Through its living activity, the organism speaks. That’s why biologists use terms such as “information”, “code”, “message”, “signal”, “program”, “response”, “communication”, and so on — all in order to express the language-like activity they can’t help trying to describe (even if they prefer to think in terms of computerized rather than living speech). And just as words and gestures carry many meanings, even opposite meanings, depending on their context, so it is with all the structures and processes of our cells, including our genes. The language of the organism is turning out to be vastly more complex, expressive, and nuanced than our old, mechanistic heritage ever led us to expect.
It’s time we let organisms speak for themselves. That is the opportunity and responsibility of the new science of biology.
[Readers Please Note: This entire web page will be radically re-organized and re-written between April and June, 2019. The following references to a “book” and a “work-in-progress” are extremely dated and do not in fact refer to current work. The current book-in-progress (for which many of the articles and “chapters” mentioned below represent merely preparatory research) will be the center of focus for the reorganized page. Until then, you will find a kind of extended abstract for the book in the form of a (rather lengthy) article entitled “Whole Organisms and Their Evolutionary Intentions: An Overview”.]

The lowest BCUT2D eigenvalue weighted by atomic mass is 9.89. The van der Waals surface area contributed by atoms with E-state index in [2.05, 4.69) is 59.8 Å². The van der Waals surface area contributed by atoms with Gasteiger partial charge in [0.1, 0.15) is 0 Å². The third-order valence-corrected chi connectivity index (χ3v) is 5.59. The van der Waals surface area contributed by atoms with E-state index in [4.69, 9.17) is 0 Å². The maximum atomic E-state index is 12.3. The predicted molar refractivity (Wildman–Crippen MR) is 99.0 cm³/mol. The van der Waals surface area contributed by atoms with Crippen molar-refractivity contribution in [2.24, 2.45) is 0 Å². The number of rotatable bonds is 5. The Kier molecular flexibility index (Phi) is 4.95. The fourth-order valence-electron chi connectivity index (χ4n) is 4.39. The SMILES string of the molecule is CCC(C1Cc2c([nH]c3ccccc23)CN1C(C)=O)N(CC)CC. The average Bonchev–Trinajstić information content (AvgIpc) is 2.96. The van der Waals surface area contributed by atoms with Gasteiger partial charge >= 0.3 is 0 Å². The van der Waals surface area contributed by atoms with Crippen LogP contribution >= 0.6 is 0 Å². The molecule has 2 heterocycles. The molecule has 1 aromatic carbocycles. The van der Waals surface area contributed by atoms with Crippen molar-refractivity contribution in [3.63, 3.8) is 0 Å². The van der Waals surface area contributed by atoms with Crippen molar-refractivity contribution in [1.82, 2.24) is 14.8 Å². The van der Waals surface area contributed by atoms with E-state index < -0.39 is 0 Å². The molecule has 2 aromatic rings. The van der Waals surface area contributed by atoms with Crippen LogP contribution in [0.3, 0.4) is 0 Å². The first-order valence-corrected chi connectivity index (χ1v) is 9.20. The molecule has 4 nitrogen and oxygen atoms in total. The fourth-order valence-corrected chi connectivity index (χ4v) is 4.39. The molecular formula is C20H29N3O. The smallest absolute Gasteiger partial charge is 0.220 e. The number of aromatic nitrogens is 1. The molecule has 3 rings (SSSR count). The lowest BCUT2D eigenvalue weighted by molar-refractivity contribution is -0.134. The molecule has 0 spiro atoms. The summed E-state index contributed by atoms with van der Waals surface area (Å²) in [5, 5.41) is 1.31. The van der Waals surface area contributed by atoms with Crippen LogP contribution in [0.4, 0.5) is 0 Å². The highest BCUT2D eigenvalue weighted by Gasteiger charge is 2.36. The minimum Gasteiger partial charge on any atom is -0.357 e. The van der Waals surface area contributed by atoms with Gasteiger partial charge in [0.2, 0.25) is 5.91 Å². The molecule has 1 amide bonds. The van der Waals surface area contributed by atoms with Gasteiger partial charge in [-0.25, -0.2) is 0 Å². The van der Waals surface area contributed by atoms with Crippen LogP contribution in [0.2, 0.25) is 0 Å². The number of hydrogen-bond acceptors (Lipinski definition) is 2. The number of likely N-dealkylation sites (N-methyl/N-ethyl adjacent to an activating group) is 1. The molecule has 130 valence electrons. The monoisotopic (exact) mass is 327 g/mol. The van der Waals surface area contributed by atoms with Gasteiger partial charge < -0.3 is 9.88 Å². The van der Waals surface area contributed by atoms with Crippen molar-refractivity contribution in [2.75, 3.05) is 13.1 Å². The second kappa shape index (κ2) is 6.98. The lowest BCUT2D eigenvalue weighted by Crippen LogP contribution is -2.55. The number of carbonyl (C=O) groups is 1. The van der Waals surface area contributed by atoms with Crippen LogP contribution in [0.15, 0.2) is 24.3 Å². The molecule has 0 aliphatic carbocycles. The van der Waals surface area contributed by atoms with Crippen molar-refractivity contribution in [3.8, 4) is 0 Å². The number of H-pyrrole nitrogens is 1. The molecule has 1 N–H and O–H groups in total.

This project is a work in progress, and all parts of it are subject to ongoing revision. You can peruse the available texts in any of several ways:
The Organism’s Story (January 30, 2019)Scenes of Life (November 29, 2018)Whole Organisms and Their Evolutionary Intentions: An Overview (July 12, 2018)A Physicist, a Philologist, and the Meaning of Life: Do We Have a Home in the Vast Cosmos? (May 15, 2018)Evolution and the Purposes of Life (Mar 31, 2017)Genes and Organisms: Improvising the Dance of Life (November 10, 2015)Where Do Intelligence and Wisdom Reside? — Part 3 of “From Bodily Wisdom to the Knowing Self” (April 29, 2015)How to Unthink Epigenetics (March 26, 2015)Symptoms: Notes from the Biological Literature (3) (January 8, 2015)Of Humans and Our Microbial Guests: A Dynamic and Living Balance (December 9, 2014)How Does an Organism Get Its Shape? The Causal Role of Biological Form (November 11, 2014)Let’s Loosen Up Biological Thinking! (September 9, 2014)Vladimir Solovyov on Sexual Love and Evolution (August 1, 2014)Symptoms: Notes from the Biological Literature (2) (July 3, 2014)Psyche, Soma, and the Unity of Gesture — Part 2 of “From Bodily Wisdom to the Knowing Self” (June 10, 2014)Three Questions for Intelligent Design Theorists (May 15, 2014)Biology’s Shameful Refusal to Disown the Machine-Organism (April 24, 2014)Symptoms: Notes on the Biological Literature (1) (March 31, 2014)RNA: Dancing with a Thousand Partners — Or, the Problem of Biological Explanation (February 11, 2014)Who Are You and Who Am I and Who Are We? (January 16, 2014)From Bodily Wisdom to the Knowing Self (December 5, 2013)The Unexpected Phases of Life (November 14, 2013)Why Genetic Synonyms Are Not Synonymous (October 24, 2013)
You will find the complete list of articles at RediscoveringLife.org.
Photo courtesy of Peter Kindlmann. All rights reserved.
The brief introduction linked to below is entitled “A Thousand-Stranded Tapestry: How Organisms Employ Their Genes”.
This document: BiologyWorthyofLife.org
Steve Talbott :: Biology Worthy of Life